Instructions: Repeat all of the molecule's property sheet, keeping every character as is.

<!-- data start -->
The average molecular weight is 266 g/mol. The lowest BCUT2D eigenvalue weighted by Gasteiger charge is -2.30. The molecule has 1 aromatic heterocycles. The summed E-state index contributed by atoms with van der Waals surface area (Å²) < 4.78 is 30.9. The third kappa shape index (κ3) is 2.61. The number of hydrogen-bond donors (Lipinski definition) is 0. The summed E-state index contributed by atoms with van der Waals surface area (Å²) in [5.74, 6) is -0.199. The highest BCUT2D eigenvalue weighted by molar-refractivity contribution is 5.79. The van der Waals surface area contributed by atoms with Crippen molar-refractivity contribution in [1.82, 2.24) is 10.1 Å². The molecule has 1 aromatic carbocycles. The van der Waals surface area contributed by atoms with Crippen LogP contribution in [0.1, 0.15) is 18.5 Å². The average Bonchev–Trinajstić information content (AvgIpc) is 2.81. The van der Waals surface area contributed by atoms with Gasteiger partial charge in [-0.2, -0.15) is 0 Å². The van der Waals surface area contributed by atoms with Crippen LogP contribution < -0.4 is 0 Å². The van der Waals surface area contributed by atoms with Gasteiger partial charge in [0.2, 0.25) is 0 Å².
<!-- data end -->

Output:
The average molecular weight is 266 g/mol. The lowest BCUT2D eigenvalue weighted by Gasteiger charge is -2.30. The molecule has 1 aromatic heterocycles. The summed E-state index contributed by atoms with van der Waals surface area (Å²) < 4.78 is 30.9. The third kappa shape index (κ3) is 2.61. The number of hydrogen-bond donors (Lipinski definition) is 0. The summed E-state index contributed by atoms with van der Waals surface area (Å²) in [5.74, 6) is -0.199. The highest BCUT2D eigenvalue weighted by molar-refractivity contribution is 5.79. The van der Waals surface area contributed by atoms with Crippen molar-refractivity contribution in [1.82, 2.24) is 10.1 Å². The molecule has 1 aromatic carbocycles. The van der Waals surface area contributed by atoms with Crippen LogP contribution in [0.1, 0.15) is 18.5 Å². The average Bonchev–Trinajstić information content (AvgIpc) is 2.81. The van der Waals surface area contributed by atoms with Gasteiger partial charge in [-0.2, -0.15) is 0 Å². The van der Waals surface area contributed by atoms with Crippen LogP contribution < -0.4 is 0 Å². The van der Waals surface area contributed by atoms with Gasteiger partial charge in [0.2, 0.25) is 0 Å².